Tangent makes different panels and iOS apps that work well with a variety of software apps, including Resolve 12, Digital Vision Nucoda, Baselight and many more. If you’ve ever tried to color correct on your MacBook Pro or HP z800 with your mouse, a tablet, a keyboard, or a combination of all three, you probably understand how constrained your creativity becomes.
A color panel set typically contains different banks of buttons, knobs, scroll wheels, maybe a built-in tablet, roller balls and rings. Tangent sells a set of panels — that can be purchased separately or as a package — for way under the price tag of the Blackmagic control surface, the FilmLight Blackboard 2 or others in that price range.
The Tangent Element package costs in the neighborhood of $3,300, and the pieces are sold individually as well. For example, a place like B&H sells them individually: Element Mf costs $1,040; Element Bt costs $660; Element Kb costs $850; and Element Tk costs $1,135. Add that all up and it’s $3,686, but if you purchase the entire package all at once, you can save over $300. Oh, what do those letters after the panel’s name mean? They stand for each product’s function. Tk = Trackball, Mf = Multifunction, Kb = Knobs and Bt = Buttons. For an in-depth description of each, check out Tangent’s site.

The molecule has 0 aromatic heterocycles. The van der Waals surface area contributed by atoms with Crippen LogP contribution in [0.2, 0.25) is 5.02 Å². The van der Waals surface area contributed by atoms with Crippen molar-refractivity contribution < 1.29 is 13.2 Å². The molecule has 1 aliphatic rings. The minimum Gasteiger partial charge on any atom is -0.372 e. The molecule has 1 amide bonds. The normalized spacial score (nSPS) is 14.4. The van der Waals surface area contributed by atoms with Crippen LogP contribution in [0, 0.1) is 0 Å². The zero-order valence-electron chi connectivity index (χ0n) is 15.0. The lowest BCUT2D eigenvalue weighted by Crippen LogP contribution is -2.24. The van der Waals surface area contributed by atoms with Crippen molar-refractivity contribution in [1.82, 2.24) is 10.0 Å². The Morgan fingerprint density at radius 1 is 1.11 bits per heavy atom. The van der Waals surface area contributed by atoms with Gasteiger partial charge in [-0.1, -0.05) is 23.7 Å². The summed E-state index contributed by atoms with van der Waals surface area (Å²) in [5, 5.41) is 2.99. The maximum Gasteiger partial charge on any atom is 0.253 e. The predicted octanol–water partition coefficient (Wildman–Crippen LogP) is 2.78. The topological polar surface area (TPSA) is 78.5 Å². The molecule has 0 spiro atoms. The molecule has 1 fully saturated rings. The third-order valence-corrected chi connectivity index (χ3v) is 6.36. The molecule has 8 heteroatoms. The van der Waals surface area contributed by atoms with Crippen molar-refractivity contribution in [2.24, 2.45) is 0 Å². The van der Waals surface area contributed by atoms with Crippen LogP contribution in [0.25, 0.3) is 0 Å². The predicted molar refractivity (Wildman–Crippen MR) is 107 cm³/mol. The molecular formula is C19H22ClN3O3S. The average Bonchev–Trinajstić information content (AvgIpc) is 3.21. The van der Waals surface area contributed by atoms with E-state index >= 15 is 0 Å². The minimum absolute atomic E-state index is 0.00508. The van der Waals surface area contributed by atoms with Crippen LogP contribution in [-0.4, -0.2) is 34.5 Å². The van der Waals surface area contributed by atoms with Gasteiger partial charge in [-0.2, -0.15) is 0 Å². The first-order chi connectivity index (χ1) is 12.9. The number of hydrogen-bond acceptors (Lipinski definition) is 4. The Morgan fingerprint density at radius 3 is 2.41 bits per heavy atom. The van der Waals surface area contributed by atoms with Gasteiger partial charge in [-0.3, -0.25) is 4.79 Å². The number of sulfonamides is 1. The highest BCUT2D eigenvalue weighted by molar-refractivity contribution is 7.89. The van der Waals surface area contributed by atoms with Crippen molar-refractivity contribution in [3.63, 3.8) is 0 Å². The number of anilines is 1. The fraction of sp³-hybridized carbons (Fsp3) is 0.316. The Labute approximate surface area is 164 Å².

When I opened the Tangent Element boxes and felt their weight for the first time, I was blown away at the build quality. I have been around some high-end color bays over the last few years, as an editor and online editor, and have been lucky enough to spin the track balls a few times. The expensive and luxurious panels are awesome, smooth and easy to navigate, but did I mention they are also expensive? So when I picked up the Tangent Element panels I was expecting plastic, or a lightweight set — like the difference between a Hyundai and a Mercedes. While they both do the same basic function, the feeling and weight are incomparable. This was not the case with the Tangent panels. The knobs were smooth, the rings rotated graciously and the balls rolled like butter. Considering the price, I was shocked at the quality.
What you will notice with a color panel is that every action has a button or a knob. Tangent requires that you download and use its software, Tangent Hub, including Mapper for certain applications. This helps in assigning functions to buttons in different programs. In some programs you are locked to what functions the manufacturer sets for the Tangent Element panels, such as Resolve, SpeedGrade and Baselight. This includes the Avid plug-ins for Baselight as well. Nucoda, however, allows for mapping using Tangent Mapper, which is a pretty big deal for such a powerful color application.
I tested the panels using Adobe SpeedGrade. As an editor, even if you just do a color balance pass, just one panel like the Tk can improve your color correcting tremendously. Keep in mind that when buying panels for Resolve, Tangent’s Application Compatibility list states that you must buy the Bt panel if you are buying the Kb panel. While it’s pretty awesome to have the full Elements set, if you wanted to go bare bones, you would likely want the Tk and the Kb panels, so it would kind of stink to have to shell out the extra $660 to get the knobs to work.